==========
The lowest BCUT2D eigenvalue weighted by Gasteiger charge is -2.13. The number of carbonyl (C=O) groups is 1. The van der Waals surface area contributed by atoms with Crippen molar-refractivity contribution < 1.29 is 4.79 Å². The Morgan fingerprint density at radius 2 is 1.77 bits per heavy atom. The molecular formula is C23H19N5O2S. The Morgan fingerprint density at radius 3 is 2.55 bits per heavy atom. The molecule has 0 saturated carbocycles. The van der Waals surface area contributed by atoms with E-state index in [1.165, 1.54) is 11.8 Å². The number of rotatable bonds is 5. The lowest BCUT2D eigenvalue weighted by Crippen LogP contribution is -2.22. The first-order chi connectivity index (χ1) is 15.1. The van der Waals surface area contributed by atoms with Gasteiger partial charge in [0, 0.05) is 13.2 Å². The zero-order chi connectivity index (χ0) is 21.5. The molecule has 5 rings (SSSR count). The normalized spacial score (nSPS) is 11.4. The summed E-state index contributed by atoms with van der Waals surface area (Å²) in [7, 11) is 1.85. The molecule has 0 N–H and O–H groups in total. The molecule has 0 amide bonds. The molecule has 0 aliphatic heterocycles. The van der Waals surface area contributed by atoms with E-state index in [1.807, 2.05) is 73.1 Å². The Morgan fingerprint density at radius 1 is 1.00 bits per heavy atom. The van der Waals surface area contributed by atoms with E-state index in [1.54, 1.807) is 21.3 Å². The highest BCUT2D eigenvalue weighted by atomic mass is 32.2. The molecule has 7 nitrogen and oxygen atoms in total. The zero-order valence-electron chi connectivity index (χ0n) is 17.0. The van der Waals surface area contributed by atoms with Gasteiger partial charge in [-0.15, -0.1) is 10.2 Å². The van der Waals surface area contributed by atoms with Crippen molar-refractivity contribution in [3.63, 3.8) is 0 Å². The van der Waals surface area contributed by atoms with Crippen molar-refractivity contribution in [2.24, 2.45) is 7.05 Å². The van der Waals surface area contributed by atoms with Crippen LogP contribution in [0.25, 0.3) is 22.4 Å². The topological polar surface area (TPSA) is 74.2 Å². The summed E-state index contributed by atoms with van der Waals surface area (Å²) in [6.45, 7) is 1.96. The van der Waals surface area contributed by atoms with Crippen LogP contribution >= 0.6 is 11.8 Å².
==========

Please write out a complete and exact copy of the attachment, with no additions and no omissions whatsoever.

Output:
The lowest BCUT2D eigenvalue weighted by Gasteiger charge is -2.13. The number of carbonyl (C=O) groups is 1. The van der Waals surface area contributed by atoms with Crippen molar-refractivity contribution < 1.29 is 4.79 Å². The Morgan fingerprint density at radius 2 is 1.77 bits per heavy atom. The molecular formula is C23H19N5O2S. The Morgan fingerprint density at radius 3 is 2.55 bits per heavy atom. The molecule has 0 saturated carbocycles. The van der Waals surface area contributed by atoms with E-state index in [1.165, 1.54) is 11.8 Å². The number of rotatable bonds is 5. The lowest BCUT2D eigenvalue weighted by Crippen LogP contribution is -2.22. The first-order chi connectivity index (χ1) is 15.1. The van der Waals surface area contributed by atoms with Gasteiger partial charge in [0, 0.05) is 13.2 Å². The zero-order chi connectivity index (χ0) is 21.5. The molecule has 5 rings (SSSR count). The normalized spacial score (nSPS) is 11.4. The summed E-state index contributed by atoms with van der Waals surface area (Å²) in [7, 11) is 1.85. The molecule has 0 N–H and O–H groups in total. The molecule has 0 amide bonds. The molecule has 0 aliphatic heterocycles. The van der Waals surface area contributed by atoms with E-state index in [1.807, 2.05) is 73.1 Å². The Morgan fingerprint density at radius 1 is 1.00 bits per heavy atom. The van der Waals surface area contributed by atoms with E-state index in [1.54, 1.807) is 21.3 Å². The highest BCUT2D eigenvalue weighted by atomic mass is 32.2. The molecule has 7 nitrogen and oxygen atoms in total. The zero-order valence-electron chi connectivity index (χ0n) is 17.0. The van der Waals surface area contributed by atoms with Gasteiger partial charge in [-0.15, -0.1) is 10.2 Å². The van der Waals surface area contributed by atoms with Crippen molar-refractivity contribution in [3.63, 3.8) is 0 Å². The van der Waals surface area contributed by atoms with Crippen molar-refractivity contribution in [2.24, 2.45) is 7.05 Å². The van der Waals surface area contributed by atoms with Crippen LogP contribution in [0.25, 0.3) is 22.4 Å². The topological polar surface area (TPSA) is 74.2 Å². The summed E-state index contributed by atoms with van der Waals surface area (Å²) in [6.45, 7) is 1.96. The van der Waals surface area contributed by atoms with Crippen LogP contribution >= 0.6 is 11.8 Å².